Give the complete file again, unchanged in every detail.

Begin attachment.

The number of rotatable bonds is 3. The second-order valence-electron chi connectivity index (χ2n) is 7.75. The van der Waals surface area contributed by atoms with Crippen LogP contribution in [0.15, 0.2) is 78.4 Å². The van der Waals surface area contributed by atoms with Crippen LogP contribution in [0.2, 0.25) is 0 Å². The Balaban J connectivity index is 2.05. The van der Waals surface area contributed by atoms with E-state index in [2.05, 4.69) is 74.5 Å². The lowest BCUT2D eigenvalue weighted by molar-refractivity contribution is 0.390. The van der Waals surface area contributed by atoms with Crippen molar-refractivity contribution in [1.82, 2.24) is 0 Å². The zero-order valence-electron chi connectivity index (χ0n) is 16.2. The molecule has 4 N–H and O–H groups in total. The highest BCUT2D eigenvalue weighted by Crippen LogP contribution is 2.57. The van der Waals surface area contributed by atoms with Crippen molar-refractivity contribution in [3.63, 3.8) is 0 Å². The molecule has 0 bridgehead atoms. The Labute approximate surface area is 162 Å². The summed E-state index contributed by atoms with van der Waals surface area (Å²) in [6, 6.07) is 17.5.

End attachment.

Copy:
The number of rotatable bonds is 3. The second-order valence-electron chi connectivity index (χ2n) is 7.75. The van der Waals surface area contributed by atoms with Crippen LogP contribution in [0.15, 0.2) is 78.4 Å². The van der Waals surface area contributed by atoms with Crippen LogP contribution in [0.2, 0.25) is 0 Å². The Balaban J connectivity index is 2.05. The van der Waals surface area contributed by atoms with E-state index in [2.05, 4.69) is 74.5 Å². The lowest BCUT2D eigenvalue weighted by molar-refractivity contribution is 0.390. The van der Waals surface area contributed by atoms with Crippen molar-refractivity contribution in [1.82, 2.24) is 0 Å². The zero-order valence-electron chi connectivity index (χ0n) is 16.2. The molecule has 4 N–H and O–H groups in total. The highest BCUT2D eigenvalue weighted by Crippen LogP contribution is 2.57. The van der Waals surface area contributed by atoms with Crippen molar-refractivity contribution in [3.63, 3.8) is 0 Å². The molecule has 0 bridgehead atoms. The Labute approximate surface area is 162 Å². The summed E-state index contributed by atoms with van der Waals surface area (Å²) in [6, 6.07) is 17.5.